This will create havoc for her campaign. As talented as her campaign staff-in-waiting may be, the Clintons are now asking their people to launch an airplane without a tail. It may have a great deal of forward thrust and gain altitude quickly, but they will have no ability to control it once airborne.
If indeed they are moving up the rollout of Hillary 18.104.22.168.1.2.1 in some 90 days, there are organizational and logistical pieces that will be only partly finished when they open the doors.
Their advantages are that they have no competition, and heaps of cash, giving them the ability to try and both fix their early issues and scale their organization. Truly, no campaign is 100% ready, but those crucial three months now lost to the political winds will have implications later on.
Rather than having their lines of authority, responsibility and communications fully formed, a great deal will be ad hoc. New hires will be thrown into the line as quickly as they can get to Brooklyn, allowing little time for integration. New components will likely be bolted into an existing (and tottering) superstructure rather than cleanly integrated onto a fully prepared foundation.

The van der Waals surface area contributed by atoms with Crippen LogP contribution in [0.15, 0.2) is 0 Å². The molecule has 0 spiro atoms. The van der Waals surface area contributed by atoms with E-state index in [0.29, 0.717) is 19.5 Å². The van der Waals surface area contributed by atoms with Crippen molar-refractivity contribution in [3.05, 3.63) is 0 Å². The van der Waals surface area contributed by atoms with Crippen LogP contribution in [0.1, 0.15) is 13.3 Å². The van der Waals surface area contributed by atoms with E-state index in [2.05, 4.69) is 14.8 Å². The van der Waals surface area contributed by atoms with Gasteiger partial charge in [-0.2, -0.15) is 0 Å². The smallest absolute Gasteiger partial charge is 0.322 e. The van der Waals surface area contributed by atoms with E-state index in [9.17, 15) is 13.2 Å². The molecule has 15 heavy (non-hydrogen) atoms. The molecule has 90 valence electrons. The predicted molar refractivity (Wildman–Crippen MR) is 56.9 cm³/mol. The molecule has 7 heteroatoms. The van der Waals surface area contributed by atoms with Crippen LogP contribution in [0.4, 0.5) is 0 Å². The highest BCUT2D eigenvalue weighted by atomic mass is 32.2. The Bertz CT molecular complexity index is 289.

And this is why outcomes in presidential campaigns are so hard to predict. A decision that Hillary and her core team made six years ago – to hide their email from the State Department, and ultimately from public view, has had the effect of causing the campaign to take actions it neither desires, nor for which it is prepared.
There is also a distinct difference between announcing one’s campaign and actually doing anything. In the first few months, the fundraisers will be hard at work scooping up every last penny they can. Clinton herself will likely stay below the radar, visiting early states occasionally and talking to the press even less. At some point, she will actually have to face voters. Even if she is the forgone conclusion for the Democratic nomination, early state voters don’t like being taken for granted. Why are you running? What is your vision for the future? How will you be different from Barack Obama? How will you be the same?